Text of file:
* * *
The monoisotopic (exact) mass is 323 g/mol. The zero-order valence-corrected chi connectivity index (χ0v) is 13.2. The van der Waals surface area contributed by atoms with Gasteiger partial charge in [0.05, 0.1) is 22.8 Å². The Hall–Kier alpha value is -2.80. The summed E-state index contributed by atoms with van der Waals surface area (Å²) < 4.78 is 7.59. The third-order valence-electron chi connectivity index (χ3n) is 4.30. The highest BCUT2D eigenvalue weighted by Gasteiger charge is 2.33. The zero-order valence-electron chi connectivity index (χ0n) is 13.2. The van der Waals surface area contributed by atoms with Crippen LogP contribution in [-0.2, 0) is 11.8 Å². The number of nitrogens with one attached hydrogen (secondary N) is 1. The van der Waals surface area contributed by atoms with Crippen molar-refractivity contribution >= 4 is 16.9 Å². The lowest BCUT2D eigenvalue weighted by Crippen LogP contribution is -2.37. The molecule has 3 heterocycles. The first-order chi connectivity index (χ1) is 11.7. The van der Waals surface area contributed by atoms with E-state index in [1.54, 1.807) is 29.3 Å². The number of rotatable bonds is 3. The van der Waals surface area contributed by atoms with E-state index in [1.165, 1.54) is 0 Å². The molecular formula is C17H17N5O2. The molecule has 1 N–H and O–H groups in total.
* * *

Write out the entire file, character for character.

The monoisotopic (exact) mass is 323 g/mol. The zero-order valence-corrected chi connectivity index (χ0v) is 13.2. The van der Waals surface area contributed by atoms with Gasteiger partial charge in [0.05, 0.1) is 22.8 Å². The Hall–Kier alpha value is -2.80. The summed E-state index contributed by atoms with van der Waals surface area (Å²) < 4.78 is 7.59. The third-order valence-electron chi connectivity index (χ3n) is 4.30. The highest BCUT2D eigenvalue weighted by Gasteiger charge is 2.33. The zero-order valence-electron chi connectivity index (χ0n) is 13.2. The van der Waals surface area contributed by atoms with Crippen LogP contribution in [-0.2, 0) is 11.8 Å². The number of nitrogens with one attached hydrogen (secondary N) is 1. The van der Waals surface area contributed by atoms with Crippen molar-refractivity contribution >= 4 is 16.9 Å². The lowest BCUT2D eigenvalue weighted by Crippen LogP contribution is -2.37. The molecule has 3 heterocycles. The first-order chi connectivity index (χ1) is 11.7. The van der Waals surface area contributed by atoms with E-state index in [1.54, 1.807) is 29.3 Å². The number of rotatable bonds is 3. The van der Waals surface area contributed by atoms with E-state index in [1.165, 1.54) is 0 Å². The molecular formula is C17H17N5O2. The molecule has 1 N–H and O–H groups in total.